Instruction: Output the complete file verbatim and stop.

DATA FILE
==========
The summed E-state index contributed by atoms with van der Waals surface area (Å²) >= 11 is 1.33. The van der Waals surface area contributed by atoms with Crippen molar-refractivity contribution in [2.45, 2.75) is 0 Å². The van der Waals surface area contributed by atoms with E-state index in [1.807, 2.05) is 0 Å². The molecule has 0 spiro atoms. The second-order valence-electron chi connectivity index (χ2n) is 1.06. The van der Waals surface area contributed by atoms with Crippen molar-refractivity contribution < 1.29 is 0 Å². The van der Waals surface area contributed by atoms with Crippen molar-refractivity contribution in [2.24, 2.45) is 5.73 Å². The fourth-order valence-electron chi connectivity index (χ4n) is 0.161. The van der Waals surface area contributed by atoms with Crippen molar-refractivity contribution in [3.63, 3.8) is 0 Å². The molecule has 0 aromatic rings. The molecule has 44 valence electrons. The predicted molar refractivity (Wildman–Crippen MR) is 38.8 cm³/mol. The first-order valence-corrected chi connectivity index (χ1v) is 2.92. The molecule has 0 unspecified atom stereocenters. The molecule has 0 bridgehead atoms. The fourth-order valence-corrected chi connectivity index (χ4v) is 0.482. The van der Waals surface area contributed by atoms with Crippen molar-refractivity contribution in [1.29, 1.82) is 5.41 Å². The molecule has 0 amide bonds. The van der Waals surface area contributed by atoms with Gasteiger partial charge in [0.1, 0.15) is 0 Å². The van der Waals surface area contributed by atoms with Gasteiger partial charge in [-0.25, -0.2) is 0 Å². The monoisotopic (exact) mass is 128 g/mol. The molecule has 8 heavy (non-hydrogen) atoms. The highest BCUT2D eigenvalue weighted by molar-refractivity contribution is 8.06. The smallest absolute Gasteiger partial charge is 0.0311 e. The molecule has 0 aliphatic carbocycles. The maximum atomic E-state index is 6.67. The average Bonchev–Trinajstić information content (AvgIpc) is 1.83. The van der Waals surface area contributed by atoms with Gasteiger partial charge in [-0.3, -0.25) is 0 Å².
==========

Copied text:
The summed E-state index contributed by atoms with van der Waals surface area (Å²) >= 11 is 1.33. The van der Waals surface area contributed by atoms with Crippen molar-refractivity contribution in [2.45, 2.75) is 0 Å². The van der Waals surface area contributed by atoms with E-state index in [1.807, 2.05) is 0 Å². The molecule has 0 spiro atoms. The second-order valence-electron chi connectivity index (χ2n) is 1.06. The van der Waals surface area contributed by atoms with Crippen molar-refractivity contribution < 1.29 is 0 Å². The van der Waals surface area contributed by atoms with Crippen molar-refractivity contribution in [2.24, 2.45) is 5.73 Å². The fourth-order valence-electron chi connectivity index (χ4n) is 0.161. The van der Waals surface area contributed by atoms with Crippen molar-refractivity contribution in [3.63, 3.8) is 0 Å². The molecule has 0 aromatic rings. The molecule has 44 valence electrons. The predicted molar refractivity (Wildman–Crippen MR) is 38.8 cm³/mol. The first-order valence-corrected chi connectivity index (χ1v) is 2.92. The molecule has 0 unspecified atom stereocenters. The molecule has 0 bridgehead atoms. The fourth-order valence-corrected chi connectivity index (χ4v) is 0.482. The van der Waals surface area contributed by atoms with Crippen molar-refractivity contribution in [1.29, 1.82) is 5.41 Å². The molecule has 0 amide bonds. The van der Waals surface area contributed by atoms with Gasteiger partial charge in [0.1, 0.15) is 0 Å². The van der Waals surface area contributed by atoms with Gasteiger partial charge in [-0.25, -0.2) is 0 Å². The monoisotopic (exact) mass is 128 g/mol. The molecule has 8 heavy (non-hydrogen) atoms. The highest BCUT2D eigenvalue weighted by molar-refractivity contribution is 8.06. The smallest absolute Gasteiger partial charge is 0.0311 e. The molecule has 0 aliphatic carbocycles. The maximum atomic E-state index is 6.67. The average Bonchev–Trinajstić information content (AvgIpc) is 1.83. The van der Waals surface area contributed by atoms with Gasteiger partial charge in [-0.3, -0.25) is 0 Å².